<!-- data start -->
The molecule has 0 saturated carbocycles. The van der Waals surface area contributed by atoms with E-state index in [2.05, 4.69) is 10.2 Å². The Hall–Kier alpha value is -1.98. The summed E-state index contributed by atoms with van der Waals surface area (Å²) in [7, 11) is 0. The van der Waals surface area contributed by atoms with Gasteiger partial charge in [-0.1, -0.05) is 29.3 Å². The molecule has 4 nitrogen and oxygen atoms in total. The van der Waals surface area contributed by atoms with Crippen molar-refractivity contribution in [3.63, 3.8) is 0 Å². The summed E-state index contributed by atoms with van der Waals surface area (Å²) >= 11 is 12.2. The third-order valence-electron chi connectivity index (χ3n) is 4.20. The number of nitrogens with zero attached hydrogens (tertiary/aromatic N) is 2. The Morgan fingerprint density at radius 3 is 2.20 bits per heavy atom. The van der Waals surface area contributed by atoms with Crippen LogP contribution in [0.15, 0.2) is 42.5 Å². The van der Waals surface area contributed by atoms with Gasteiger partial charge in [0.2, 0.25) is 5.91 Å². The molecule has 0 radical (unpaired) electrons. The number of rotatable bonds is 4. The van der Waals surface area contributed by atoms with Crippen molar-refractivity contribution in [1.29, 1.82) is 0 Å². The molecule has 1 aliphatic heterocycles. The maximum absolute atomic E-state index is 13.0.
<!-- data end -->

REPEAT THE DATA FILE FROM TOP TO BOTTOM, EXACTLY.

The molecule has 0 saturated carbocycles. The van der Waals surface area contributed by atoms with E-state index in [2.05, 4.69) is 10.2 Å². The Hall–Kier alpha value is -1.98. The summed E-state index contributed by atoms with van der Waals surface area (Å²) in [7, 11) is 0. The van der Waals surface area contributed by atoms with Gasteiger partial charge in [-0.1, -0.05) is 29.3 Å². The molecule has 4 nitrogen and oxygen atoms in total. The van der Waals surface area contributed by atoms with Crippen molar-refractivity contribution in [3.63, 3.8) is 0 Å². The summed E-state index contributed by atoms with van der Waals surface area (Å²) >= 11 is 12.2. The third-order valence-electron chi connectivity index (χ3n) is 4.20. The number of nitrogens with zero attached hydrogens (tertiary/aromatic N) is 2. The Morgan fingerprint density at radius 3 is 2.20 bits per heavy atom. The van der Waals surface area contributed by atoms with Crippen LogP contribution in [0.15, 0.2) is 42.5 Å². The van der Waals surface area contributed by atoms with Gasteiger partial charge in [0.2, 0.25) is 5.91 Å². The molecule has 0 radical (unpaired) electrons. The number of rotatable bonds is 4. The van der Waals surface area contributed by atoms with Crippen molar-refractivity contribution in [1.29, 1.82) is 0 Å². The molecule has 1 aliphatic heterocycles. The maximum absolute atomic E-state index is 13.0.